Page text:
"The "Whisper Trim I" (supplied by Fisher) lowers valve noise by utilizing multiple orifices of special shape, size and spacing. These orifices break up turbulent fluid streams, reducing noise-producing interactions. The trim shifts acoustic energy to higher frequencies that are not readily absorbed by downstream piping. At high frequencies, the piping radiates much less sound in the audible range, which also helps to reduce strain energy and combat piping fatigue. The exit jets from the trim are essentially parallel. This avoids shock cell interaction of the outlet jets that could cause turbulence and noise. Tight shutoff is recommended to protect against high velocity erosion commonly experienced with seat leakage."

Read more in "Fisher® WhisperFlo® Aerodynamic Noise Attenuation Trim".

TIGER TOOTH design involves concentric grooves (or teeth) machined into the face and backside of a series of circular stacked discs (called a stack), which also acts as a seat retainer. Flow passes from the center of the stack through the teeth undergoing a series of sudden contractions and expansions. Pressure decreases progressively in steps via series of teeths and stacks.

Below is the typical noise reduction / Sound power attenuation curve for TIGER TOOTH low noise trim. Maximum attenuation can be as high as 30 dB.


b.iii) Labyrinth-disk type low noise trim
Another type of low noise trim is the Labyrinth-disk type low noise trim. It works approximate the same way as Multiple flow path type low noise trim.

"Noise or Sound Power Level reduction is accomplished by directing the gas through discrete flow channels that are designed with multiple stages consisting of 90 degree turns along with intermediate contractions and expansions in the flow area. The labyrinth flow path of the V-LOG Trim subjects the gas to a high level of friction as it is redirected through each turn in the flow path. V-LOG's patented flow contractions produce maximum flow resistance. In fact, among competing products, Masoneilan's V-LOG Trim yields the highest flow resistance per stage. The enhanced flow geometry of the V-LOG trim creates a series of kinetic energy losses, followed by partial energy recoveries at each stage. This gradual letdown process is highly effective for noise attenuation due to the staged reduction of the fluid pressure."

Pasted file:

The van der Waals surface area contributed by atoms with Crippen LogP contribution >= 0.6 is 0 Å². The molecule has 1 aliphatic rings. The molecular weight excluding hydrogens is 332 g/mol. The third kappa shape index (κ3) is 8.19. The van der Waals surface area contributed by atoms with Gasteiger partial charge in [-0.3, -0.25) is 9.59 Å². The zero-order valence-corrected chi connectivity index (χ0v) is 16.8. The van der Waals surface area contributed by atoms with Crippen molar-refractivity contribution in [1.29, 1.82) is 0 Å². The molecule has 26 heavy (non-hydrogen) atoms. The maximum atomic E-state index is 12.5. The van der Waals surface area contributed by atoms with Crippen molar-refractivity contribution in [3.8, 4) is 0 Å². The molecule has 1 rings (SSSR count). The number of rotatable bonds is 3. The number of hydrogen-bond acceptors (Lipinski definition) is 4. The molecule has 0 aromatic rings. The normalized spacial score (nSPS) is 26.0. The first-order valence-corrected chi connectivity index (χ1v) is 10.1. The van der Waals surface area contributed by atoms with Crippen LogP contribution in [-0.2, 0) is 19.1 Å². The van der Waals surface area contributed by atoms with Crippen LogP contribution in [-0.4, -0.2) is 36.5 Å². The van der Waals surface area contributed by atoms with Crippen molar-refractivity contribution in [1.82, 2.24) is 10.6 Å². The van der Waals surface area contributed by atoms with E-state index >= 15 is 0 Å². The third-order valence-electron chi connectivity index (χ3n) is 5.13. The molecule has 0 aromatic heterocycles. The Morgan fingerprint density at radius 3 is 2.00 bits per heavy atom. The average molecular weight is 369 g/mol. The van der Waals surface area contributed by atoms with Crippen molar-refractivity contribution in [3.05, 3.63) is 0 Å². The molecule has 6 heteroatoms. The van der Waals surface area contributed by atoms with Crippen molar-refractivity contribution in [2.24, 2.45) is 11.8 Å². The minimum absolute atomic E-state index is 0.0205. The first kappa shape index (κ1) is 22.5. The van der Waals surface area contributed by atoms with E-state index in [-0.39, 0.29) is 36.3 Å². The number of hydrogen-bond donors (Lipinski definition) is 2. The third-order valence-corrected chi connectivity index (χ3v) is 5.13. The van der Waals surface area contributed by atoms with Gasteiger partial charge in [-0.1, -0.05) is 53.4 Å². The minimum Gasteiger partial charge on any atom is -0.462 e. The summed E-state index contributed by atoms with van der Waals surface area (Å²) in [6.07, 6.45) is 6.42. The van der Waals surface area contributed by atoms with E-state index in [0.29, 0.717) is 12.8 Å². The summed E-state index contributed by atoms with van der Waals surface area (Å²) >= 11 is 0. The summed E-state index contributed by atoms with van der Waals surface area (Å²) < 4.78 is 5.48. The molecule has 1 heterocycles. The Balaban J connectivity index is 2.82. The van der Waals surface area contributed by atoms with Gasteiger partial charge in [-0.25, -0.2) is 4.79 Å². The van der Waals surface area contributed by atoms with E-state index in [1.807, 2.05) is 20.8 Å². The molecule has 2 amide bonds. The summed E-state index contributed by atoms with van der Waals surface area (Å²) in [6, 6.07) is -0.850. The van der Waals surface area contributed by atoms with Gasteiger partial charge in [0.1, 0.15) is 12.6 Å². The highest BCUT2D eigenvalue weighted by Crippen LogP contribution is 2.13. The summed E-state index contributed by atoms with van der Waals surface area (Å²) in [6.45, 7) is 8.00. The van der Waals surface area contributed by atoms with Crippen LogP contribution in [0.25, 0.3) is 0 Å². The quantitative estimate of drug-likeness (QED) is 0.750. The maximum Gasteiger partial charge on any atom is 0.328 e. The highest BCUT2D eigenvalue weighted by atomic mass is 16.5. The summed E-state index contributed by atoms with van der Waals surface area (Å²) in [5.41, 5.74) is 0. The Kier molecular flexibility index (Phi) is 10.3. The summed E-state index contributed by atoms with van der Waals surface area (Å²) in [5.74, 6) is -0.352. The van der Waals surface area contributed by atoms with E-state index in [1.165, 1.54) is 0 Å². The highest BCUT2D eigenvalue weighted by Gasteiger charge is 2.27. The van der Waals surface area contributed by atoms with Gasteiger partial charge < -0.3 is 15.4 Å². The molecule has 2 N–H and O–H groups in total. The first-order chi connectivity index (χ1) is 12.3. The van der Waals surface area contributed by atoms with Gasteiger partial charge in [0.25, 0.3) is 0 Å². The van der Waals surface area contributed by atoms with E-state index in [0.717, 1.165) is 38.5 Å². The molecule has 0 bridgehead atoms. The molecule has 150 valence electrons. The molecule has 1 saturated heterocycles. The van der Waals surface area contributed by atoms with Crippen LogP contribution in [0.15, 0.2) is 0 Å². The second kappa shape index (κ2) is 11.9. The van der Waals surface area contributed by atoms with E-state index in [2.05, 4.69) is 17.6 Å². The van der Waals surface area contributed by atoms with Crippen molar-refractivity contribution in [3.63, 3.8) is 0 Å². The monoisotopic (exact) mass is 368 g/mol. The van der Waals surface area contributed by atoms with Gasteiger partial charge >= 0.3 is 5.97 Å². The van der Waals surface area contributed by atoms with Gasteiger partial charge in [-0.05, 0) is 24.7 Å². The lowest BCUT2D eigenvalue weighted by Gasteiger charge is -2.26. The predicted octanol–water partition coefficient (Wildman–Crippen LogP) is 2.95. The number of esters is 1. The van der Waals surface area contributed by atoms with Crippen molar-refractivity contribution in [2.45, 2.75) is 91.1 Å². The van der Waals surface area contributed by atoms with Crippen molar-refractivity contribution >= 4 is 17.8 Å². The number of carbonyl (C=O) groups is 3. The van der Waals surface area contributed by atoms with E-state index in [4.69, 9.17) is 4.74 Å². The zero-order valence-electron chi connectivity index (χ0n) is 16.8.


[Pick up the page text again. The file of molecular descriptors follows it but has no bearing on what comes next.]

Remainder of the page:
Read more in "Masoneilan's V-LOG Energy Management Technology" and "72000 Series Large Mass Flow / Low Noise Valve"

MEGASTREAM trim eliminates the problem of control valve noise by dealing effectively with gaseous pressure reduction, and by controlling turbulence carried into the downstream piping using multi-stage expansion and distribution. Each stage is designed to take a small pressure drop and prevent high velocities present in single-throttling-point trims.

Below is the typical noise reduction / Sound power attenuation curve for MEGASTREAM low noise trim. Maximum attenuation can be as high as 28 dB.


c) Inline Diffuser or Silencer
Inline Diffuser or Silencer is another way to reduce Sound Power level (PWL). A diffuser is a pressure reducing device that is installed downstream from a control valve.

The total pressure drop needed for flow control of a flow control loop is divided between the valve and diffuser. This enables the valve to operate at a lower pressure ratio (Δp/p1) and greatly reduce the control valve noise level. A properly selected diffuser valve combination can result in up to a 40 dBA noise reduction. However, one of the concern is the diffuser internals may subject high level of vibration and possibly failed (past experiences) without knowing. Whenever diffuser or silencer is used for eliminating AIV problem, the reliability of diffuser or silencer shall be taken into account.

d) Split source
This is one of the method in reducing sound power level at source. The principle is to split the AIV source. In general, half the original flow would result approximately 3 dB reduction.

e) Extended "strengthened" pipe
Sound power level (PWL) would reduce along the pipe. Therefore sometimes the "strengthened" (AIV resistance) pipe is extended in order to reduce the sound power level. In general, there will be approximately 3 dB for every 50 pipe nominal diameter.

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posted by Webworm, 11:35 PM | link | 1 Comments |